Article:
There are four HIPAA rules any one working with ePHI should know about. They are:
The HIPAA Privacy Rule establishes national standards to protect individuals’ medical records and other personal health information and applies to health plans, health care clearinghouses, and those health care providers that conduct certain health care transactions electronically. The Rule requires appropriate safeguards to protect the privacy of personal health information, and sets limits and conditions on the uses and disclosures that may be made of such information without patient authorization. The Rule also gives patients rights over their health information, including rights to examine and obtain a copy of their health records, and to request corrections.
Business Associates, like SecureVideo, are directly accountable for uses and disclosures of ePHI that go beyond what’s covered under their BAA or the Privacy Rule itself.
The Privacy Rule asks BAA to do the following:
1. Not allow any off limit uses of ePHI.
2. Provide breach notification to the Covered Entity.
3. Provide either the individual or the Covered Entity access to ePHI.
4. Disclose ePHI to the Secretary of Health and Human Services, if obligated to do so.
5. Provide an accounting of disclosures.
HIPAA established the Security Rule to ensure that all covered entities have implemented safeguards to protect the confidentiality, integrity, and access of PHI.
There are two types of implementation specifications: “required” and “addressable.” Wherever the Security Rule reads “required,” that specification must be implemented; whereas, if it says “addressable,” there is some wiggle room in exactly how you comply with that specific standard.
The HIPAA Security Rule is by far the meatiest. We’ve devoted a whole article to this rule in a previous blog post. You can find a quick link to the article here.
HHS’ Office for Civil Rights is responsible for enforcing the Privacy and Security Rules. Enforcement of the Privacy Rule began April 14, 2003 for most HIPAA covered entities. Since 2003, OCR’s enforcement activities have obtained significant results that have improved the privacy practices of covered entities. The corrective action obtained by OCR from covered entities have resulted in systemic change that has improved the privacy protection of health information for all individuals they serve. HIPAA covered entities were required to comply with the Security Rule beginning on April 20, 2005. OCR became responsible for enforcing the Security Rule on July 27, 2009.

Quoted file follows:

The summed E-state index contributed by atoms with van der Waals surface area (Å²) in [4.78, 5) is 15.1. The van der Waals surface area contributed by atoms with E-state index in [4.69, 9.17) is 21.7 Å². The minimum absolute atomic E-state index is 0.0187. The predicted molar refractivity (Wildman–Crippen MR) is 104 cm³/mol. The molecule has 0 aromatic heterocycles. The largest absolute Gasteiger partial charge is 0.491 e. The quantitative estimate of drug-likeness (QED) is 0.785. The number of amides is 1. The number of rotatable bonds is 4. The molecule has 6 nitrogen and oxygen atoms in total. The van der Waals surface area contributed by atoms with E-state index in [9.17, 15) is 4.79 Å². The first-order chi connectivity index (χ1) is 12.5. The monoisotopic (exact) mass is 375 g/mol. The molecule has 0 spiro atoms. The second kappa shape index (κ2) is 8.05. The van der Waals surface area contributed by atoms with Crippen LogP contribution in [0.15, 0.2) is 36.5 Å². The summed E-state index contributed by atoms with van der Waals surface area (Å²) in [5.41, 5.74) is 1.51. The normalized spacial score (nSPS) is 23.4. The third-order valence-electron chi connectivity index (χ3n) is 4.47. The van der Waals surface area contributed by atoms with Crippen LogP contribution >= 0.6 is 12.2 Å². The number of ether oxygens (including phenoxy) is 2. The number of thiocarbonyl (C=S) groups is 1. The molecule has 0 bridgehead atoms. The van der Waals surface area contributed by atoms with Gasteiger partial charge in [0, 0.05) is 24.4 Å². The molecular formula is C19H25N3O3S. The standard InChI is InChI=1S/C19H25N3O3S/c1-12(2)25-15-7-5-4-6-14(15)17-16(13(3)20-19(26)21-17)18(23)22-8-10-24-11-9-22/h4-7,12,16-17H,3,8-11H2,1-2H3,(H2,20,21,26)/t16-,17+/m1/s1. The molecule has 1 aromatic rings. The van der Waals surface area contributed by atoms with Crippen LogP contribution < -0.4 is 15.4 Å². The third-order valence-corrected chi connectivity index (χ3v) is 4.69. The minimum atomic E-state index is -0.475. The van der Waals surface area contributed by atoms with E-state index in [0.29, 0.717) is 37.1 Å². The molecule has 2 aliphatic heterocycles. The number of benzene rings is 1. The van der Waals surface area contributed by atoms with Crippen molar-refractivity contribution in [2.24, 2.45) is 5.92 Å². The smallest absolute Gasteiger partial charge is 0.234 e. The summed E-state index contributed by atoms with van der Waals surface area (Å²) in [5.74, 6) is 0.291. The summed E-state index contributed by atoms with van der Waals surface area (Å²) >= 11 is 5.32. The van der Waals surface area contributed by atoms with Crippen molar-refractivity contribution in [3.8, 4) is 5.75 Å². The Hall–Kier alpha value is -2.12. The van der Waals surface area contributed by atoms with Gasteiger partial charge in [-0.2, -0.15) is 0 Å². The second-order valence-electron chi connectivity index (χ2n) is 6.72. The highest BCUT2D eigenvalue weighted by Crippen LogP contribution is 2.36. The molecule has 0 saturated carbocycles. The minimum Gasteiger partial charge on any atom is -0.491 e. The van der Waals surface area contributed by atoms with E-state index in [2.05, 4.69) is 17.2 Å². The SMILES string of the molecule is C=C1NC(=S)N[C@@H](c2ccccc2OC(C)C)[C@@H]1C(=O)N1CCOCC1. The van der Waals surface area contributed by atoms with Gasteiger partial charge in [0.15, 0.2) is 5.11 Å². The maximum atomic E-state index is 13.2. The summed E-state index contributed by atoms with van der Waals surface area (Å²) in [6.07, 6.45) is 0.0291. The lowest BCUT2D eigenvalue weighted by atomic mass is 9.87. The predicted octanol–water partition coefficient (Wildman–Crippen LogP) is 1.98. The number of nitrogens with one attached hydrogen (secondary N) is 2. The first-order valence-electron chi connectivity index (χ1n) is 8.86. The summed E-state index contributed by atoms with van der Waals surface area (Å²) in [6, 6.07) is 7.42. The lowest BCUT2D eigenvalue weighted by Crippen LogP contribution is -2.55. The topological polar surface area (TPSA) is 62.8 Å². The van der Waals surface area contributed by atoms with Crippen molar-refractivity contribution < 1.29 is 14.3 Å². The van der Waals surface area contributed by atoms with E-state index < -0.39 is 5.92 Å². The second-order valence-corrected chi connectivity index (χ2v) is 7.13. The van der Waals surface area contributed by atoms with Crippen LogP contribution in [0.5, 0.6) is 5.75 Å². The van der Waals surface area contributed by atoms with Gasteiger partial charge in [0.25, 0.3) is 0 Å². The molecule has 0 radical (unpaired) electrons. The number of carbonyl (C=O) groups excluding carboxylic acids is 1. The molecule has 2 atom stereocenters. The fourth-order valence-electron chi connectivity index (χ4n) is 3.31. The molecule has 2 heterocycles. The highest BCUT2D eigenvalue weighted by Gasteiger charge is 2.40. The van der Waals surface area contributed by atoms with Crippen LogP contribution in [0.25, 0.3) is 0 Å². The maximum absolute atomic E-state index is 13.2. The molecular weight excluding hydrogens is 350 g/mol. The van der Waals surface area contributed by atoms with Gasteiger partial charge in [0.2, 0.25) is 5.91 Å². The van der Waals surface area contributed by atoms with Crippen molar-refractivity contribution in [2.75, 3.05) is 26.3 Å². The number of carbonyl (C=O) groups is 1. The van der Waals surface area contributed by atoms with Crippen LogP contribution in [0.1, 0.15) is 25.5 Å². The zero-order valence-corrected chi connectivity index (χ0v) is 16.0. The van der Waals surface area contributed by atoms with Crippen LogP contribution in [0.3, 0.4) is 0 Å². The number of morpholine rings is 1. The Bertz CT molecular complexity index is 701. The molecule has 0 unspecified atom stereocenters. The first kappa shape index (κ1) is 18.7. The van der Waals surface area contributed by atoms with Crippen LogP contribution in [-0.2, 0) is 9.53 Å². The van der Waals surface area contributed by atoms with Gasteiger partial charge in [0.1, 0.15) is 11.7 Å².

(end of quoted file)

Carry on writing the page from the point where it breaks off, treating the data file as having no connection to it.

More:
For reference: http://www.hhs.gov/ocr/privacy/hipaa/enforcement/
OCR enforces the Privacy and Security Rules in a few different ways:
1. By investigating filed complaints
2. Conducting compliance reviews
3. Outreach and education to encourage compliance with HIPAA requirements
HIPAA violations are costly, ranging from $100 to $50,000 per violation, with a maximum of $1.5 million per year on the same infraction. Violations may also carry criminal charges that can develop into jail time.
Violations worsen if there is willful neglect and go uncorrected. To give you a picture, this table shows how much penalty amounts range by level of awareness:
A large majority of breaches are due to lost or stolen data that was unencrypted. Please remember that addressable HIPAA regulations do not mean they are optional. Most are best practices in the field, anyway. You still have to implement those standards, only you have the flexibility to create them to tailor fit your workflows.
Employee training and adherence to protocol is very important. Breaches have occurred through employees losing unencrypted portable devices, or accidentally sending vendors sensitive information and it winding up on social media networks. These instances could’ve been avoided.
Data Stored on Devices
Be mindful of your laptops, smartphones, external hard drives, etc. Theft has resulted in about half of all breaches.
Be choosy about your partners. About two-thirds of all breaches had a business associate involved and some of the largest reported breaches at that.
Not all data breaches result in a fine, luckily. The key is to make sure you are putting forth reasonable effort to comply with HIPAA laws.
The Breach Notification Rule requires HIPAA covered entities and their business associates to provide notification following a breach of unsecured protected health information. This rule also requires the entities to immediately notify HHS if there is any breach of unsecured ePHI, as well as notify the media and public if the breach affects more than 500 patients.
For reference: http://www.hhs.gov/ocr/privacy/hipaa/administrative/breachnotificationrule/index.html
In summary, HIPAA asks you to do the following:
- Establish protections to safeguard ePHI.
- Fairly check that sharing and use of ePHI to a minimum, only enough to accomplish the expected outcome.
- Establish your Business Associate Agreements (BAAs) to ensure that your service providers will also preserve ePHI and only use it properly.
- Put your policies and procedures in place to restrict who has access to ePHI. Enroll yourself and your employees in a training program around ePHI safety. Periodically review your procedures to assess how you are maintaining your ePHI secure.
There you have it! It’s a lot to take in. If after you’ve sat with this information you have questions, please email us at email@example.com. We’re happy to help.